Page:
Florida Building Code Commission Makeup Might Change
HB 299 Florida Building Commission by Rep. McClain was heard in the House Careers & Competition Subcommittee, chaired by Rep. Beshears, on November 15. Rep. McClain, a building contractor from Ocala, presented his bill. The bill eliminates the building products manufacturing representative from the Florida Building Commission. From his remarks it was apparent he does not understand the importance of this representative on the Commission. FBMA spoke against the bill.
- Others speaking against the bill were:
- American Association of Architects
- Building Owners Association
- Florida Manufactured Housing Association
- Florida Building Officials Association
No audience members spoke for the bill. There did seem to be sympathy among legislators for reducing the number of Commissioners. Architects, engineers, disabled and green industry reps were all called out by legislators as needing to be protected on the Commission. Despite the negative testimony, the bill passed on a 10-4 vote. Voting against the bill were Reps. Alexander, Harrison, Jacquet, and Silvers.
The bill now goes to the House Commerce Committee. FBMA is working to reinsert the building products manufacturing representative on the Commission in the bill. HB 299 has not yet been scheduled for another hearing.
If you have members who know Rep. McClain, or House leaders, it would be helpful to make a visit or put in a call to them to talk about this issue.
Florida Constitution Revision Commission Hard at Work
The Florida Constitution Revision Commission meets every 20 years and 2017 is the year. It is composed of the Attorney General; 15 members selected by the Governor, 9 members selected by the Speaker of the House of Representatives; 9 members selected by the President of the Senate; and 3 members selected by the Chief Justice of the Supreme Court, for a total of 37 members. The Governor designates the chair. The website for the Commission is http://flcrc.gov/. Their work will be finished on May 10, 2018, the last day for submitting amendments to the Florida Constitution for the November ballot.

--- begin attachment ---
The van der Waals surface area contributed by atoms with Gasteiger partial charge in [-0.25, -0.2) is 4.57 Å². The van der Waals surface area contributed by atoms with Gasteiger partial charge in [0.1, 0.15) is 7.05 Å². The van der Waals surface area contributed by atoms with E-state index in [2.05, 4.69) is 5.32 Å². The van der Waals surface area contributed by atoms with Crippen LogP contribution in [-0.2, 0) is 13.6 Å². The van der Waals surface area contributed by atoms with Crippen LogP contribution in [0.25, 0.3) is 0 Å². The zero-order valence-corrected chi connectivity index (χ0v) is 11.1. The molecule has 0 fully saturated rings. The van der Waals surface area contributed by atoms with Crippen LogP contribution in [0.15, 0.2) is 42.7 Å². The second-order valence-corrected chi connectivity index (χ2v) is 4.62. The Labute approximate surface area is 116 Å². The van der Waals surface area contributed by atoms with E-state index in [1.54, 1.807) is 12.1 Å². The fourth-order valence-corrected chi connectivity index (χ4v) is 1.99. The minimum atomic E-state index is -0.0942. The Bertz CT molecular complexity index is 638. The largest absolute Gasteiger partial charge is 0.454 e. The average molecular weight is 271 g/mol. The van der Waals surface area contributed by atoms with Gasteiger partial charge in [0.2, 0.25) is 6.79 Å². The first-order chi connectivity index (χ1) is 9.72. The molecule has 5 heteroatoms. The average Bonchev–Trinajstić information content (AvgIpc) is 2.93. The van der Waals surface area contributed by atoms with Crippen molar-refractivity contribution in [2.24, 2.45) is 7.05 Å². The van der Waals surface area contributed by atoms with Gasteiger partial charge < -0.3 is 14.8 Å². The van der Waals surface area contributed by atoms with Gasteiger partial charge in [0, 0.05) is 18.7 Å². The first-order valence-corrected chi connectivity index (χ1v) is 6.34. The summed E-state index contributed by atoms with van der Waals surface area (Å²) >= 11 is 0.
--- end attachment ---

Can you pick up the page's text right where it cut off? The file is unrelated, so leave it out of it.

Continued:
Hundreds of proposals were submitted by citizens from around the state for consideration. Of those, over 100 proposals have been selected for further consideration by the Commission. Three of those proposals are getting significant attention from the business community at this time: Proposal #23 Environmental Rights; Proposal #29 E-verify; and Proposal #48 Fish and Wildlife Conservation Commission.
The week of November 27, all three of these proposals were discussed by Commission Committees. Below is a description of the proposals and the action taken in November.
Proposal #23 Environmental Rights – This proposal is sponsored by Commissioner Jacqui Thurlow-Lippisch. It was discussed in the Commission Judicial Committee on November 28. The proposal guarantees everyone the right to a clean and healthful environment, including clean air and water; control of pollution; and the conservation and restoration of the natural, scenic, historic, and aesthetic values of the environment. It allows any person to enforce this right against any public or private party, subject to any reasonable limitation that might be provided by law.